When providing input to CBI for the program, I wanted to introduce a topic that while critical, was often overlooked and had never been covered at any of the conferences we have ever attended. Ultimately, a sound VAT management strategy for global investigator payments can save pharmaceutical sponsors millions of dollars with their clinical trial spend.
Q: What are some examples of overlooked tax risks and mitigation strategies when dealing with global investigator site payments?
A: One of the key factors to a keen tax strategy for investigator site payments is the clinical trial agreement (CTA). The CTA is the source instrument which defines the details of the payments to be issued for a site’s performance on a trial. For global clinical trials, there are often one or more entities involved in the conduct and legal representation aspects of the trial, including local sponsor subsidiaries and/or CROs. The countries and contracting parties directly affect the rates and requirements for applying VAT on top of the investigator grant dollars. With VAT rates ranging anywhere from 5 percent to 27 percent and global investigator grant spending exceeding $13 billion annually (IMS Health), these tax rates can significantly impact sponsors total clinical trial budgets which are already under great scrutiny and pressure.
Q: I downloaded the Clinical Study Start Up Seminar startup agenda. What are some of the components in start-up that ultimately affect the overall process?
A: The success of a clinical trial and ability to meet timelines ultimately hinges on the ability to get enrollment-ready clinical trial sites. However, in order for sites to be ready to begin enrolling patients, there is a series of complex logistical tasks that must be completed related to regulatory as well as business requirements to conduct a trial. Outside of actually selecting and qualifying the site, the sponsor (or obligated CRO) must then distribute, negotiate, and collect a large set of documents, including medical licenses, CVs, informed consents as well as clinical trial agreements and budgets that will govern the relationship. With respect to negotiating the budget with the sites, there has been much more scrutiny around them due to compliance concerns with respect to fair market value (FMV). Moreover, the ultimate output of the financial terms of a sponsor/Health Care Provider (HCP) relationship is monetized with the issuance of payments, which now will be made publicly available beginning in 2014 with the passing of the Physician Payment Sunshine Provision of the Patient Protection and Affordable Care Act (aka “Sunshine Act” or “Open Payments”).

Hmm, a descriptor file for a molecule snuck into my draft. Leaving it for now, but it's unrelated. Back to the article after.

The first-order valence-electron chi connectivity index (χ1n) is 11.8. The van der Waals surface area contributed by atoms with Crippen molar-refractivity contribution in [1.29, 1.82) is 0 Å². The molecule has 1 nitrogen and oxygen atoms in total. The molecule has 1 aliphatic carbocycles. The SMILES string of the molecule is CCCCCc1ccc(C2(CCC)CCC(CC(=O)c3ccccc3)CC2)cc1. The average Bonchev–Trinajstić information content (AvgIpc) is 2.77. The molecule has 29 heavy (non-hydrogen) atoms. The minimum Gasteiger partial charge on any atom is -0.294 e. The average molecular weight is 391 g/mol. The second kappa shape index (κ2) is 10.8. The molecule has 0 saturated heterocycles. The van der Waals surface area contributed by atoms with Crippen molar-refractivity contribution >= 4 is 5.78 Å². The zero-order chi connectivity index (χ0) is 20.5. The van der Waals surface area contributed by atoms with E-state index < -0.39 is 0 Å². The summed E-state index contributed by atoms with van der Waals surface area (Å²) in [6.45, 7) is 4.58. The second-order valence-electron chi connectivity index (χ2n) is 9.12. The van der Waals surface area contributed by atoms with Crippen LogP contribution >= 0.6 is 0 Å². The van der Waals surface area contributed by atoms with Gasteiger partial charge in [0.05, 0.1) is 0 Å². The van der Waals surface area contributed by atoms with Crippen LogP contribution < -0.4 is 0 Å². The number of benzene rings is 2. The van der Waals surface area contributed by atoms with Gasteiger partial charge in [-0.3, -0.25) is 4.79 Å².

Q: How did you decide on which topics to cover for the sessions?
A: In terms of the sessions, CBI conducts extensive research and surveying to try and find the latest and most interesting topics to formulate the core program. CFS, as the sponsor and co-chair, is then able to further refine and recommend sessions, such as the tax session, based on our outlook on the industry. The session topics found in the program are a reflection of the latest industry trends based on CBIs research as well as what our clients, industry colleagues, and CFS experts are buzzing about.
Q: Will Ernst& Young, CFS, and Shire conduct this panel next year at these conferences, or is it too early to say?
A: While it is a bit early to say, given the intense scrutiny around clinical trial budgets and industry pressures to transform processes, I’m certain you will continue to hear more from us around this topic as well as other related issues as we drive industry change. In fact, we just conducted a webinar last week on the challenges of global investigator site payments with another one of our partner organizations – the Society for Clinical Research Sites (SCRS). As a Global Impact Partner with SCRS, we are working in concert with leaders around the industry to improve the interactions between clinical trial sponsors, CROs and research sites – with site payments being a top concern.
Posted: July 2013